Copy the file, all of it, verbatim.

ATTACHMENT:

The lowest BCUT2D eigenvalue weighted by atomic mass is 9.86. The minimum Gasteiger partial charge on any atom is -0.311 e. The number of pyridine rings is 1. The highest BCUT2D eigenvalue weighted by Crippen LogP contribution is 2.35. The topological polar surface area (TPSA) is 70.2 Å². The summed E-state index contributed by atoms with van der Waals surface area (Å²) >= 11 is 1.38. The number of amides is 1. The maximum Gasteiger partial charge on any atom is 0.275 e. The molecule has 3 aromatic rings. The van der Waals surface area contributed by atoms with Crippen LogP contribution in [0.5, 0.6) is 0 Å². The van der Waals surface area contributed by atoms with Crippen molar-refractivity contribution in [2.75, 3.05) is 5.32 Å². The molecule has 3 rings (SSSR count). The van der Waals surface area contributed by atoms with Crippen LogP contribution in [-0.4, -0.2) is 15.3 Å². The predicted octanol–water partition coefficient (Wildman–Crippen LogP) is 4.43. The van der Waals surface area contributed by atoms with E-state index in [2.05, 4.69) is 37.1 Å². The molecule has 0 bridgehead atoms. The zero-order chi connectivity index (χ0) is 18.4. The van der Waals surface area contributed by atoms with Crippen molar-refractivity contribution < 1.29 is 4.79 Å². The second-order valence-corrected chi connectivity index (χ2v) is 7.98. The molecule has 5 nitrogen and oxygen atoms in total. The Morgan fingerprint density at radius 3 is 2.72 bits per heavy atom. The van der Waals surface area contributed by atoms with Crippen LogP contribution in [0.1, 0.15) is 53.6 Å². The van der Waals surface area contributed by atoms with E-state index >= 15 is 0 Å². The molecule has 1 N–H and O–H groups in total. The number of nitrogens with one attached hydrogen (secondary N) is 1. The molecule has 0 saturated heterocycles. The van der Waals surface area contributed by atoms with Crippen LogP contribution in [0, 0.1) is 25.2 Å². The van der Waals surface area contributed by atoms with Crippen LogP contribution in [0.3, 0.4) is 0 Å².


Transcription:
The lowest BCUT2D eigenvalue weighted by atomic mass is 9.86. The minimum Gasteiger partial charge on any atom is -0.311 e. The number of pyridine rings is 1. The highest BCUT2D eigenvalue weighted by Crippen LogP contribution is 2.35. The topological polar surface area (TPSA) is 70.2 Å². The summed E-state index contributed by atoms with van der Waals surface area (Å²) >= 11 is 1.38. The number of amides is 1. The maximum Gasteiger partial charge on any atom is 0.275 e. The molecule has 3 aromatic rings. The van der Waals surface area contributed by atoms with Crippen LogP contribution in [0.5, 0.6) is 0 Å². The van der Waals surface area contributed by atoms with Crippen molar-refractivity contribution in [2.75, 3.05) is 5.32 Å². The molecule has 3 rings (SSSR count). The van der Waals surface area contributed by atoms with Crippen LogP contribution in [-0.4, -0.2) is 15.3 Å². The predicted octanol–water partition coefficient (Wildman–Crippen LogP) is 4.43. The van der Waals surface area contributed by atoms with E-state index in [2.05, 4.69) is 37.1 Å². The molecule has 0 bridgehead atoms. The zero-order chi connectivity index (χ0) is 18.4. The van der Waals surface area contributed by atoms with Crippen molar-refractivity contribution < 1.29 is 4.79 Å². The second-order valence-corrected chi connectivity index (χ2v) is 7.98. The molecule has 5 nitrogen and oxygen atoms in total. The Morgan fingerprint density at radius 3 is 2.72 bits per heavy atom. The van der Waals surface area contributed by atoms with Crippen LogP contribution in [0.1, 0.15) is 53.6 Å². The van der Waals surface area contributed by atoms with E-state index >= 15 is 0 Å². The molecule has 1 N–H and O–H groups in total. The number of nitrogens with one attached hydrogen (secondary N) is 1. The molecule has 0 saturated heterocycles. The van der Waals surface area contributed by atoms with Crippen LogP contribution in [0, 0.1) is 25.2 Å². The van der Waals surface area contributed by atoms with Crippen LogP contribution in [0.3, 0.4) is 0 Å².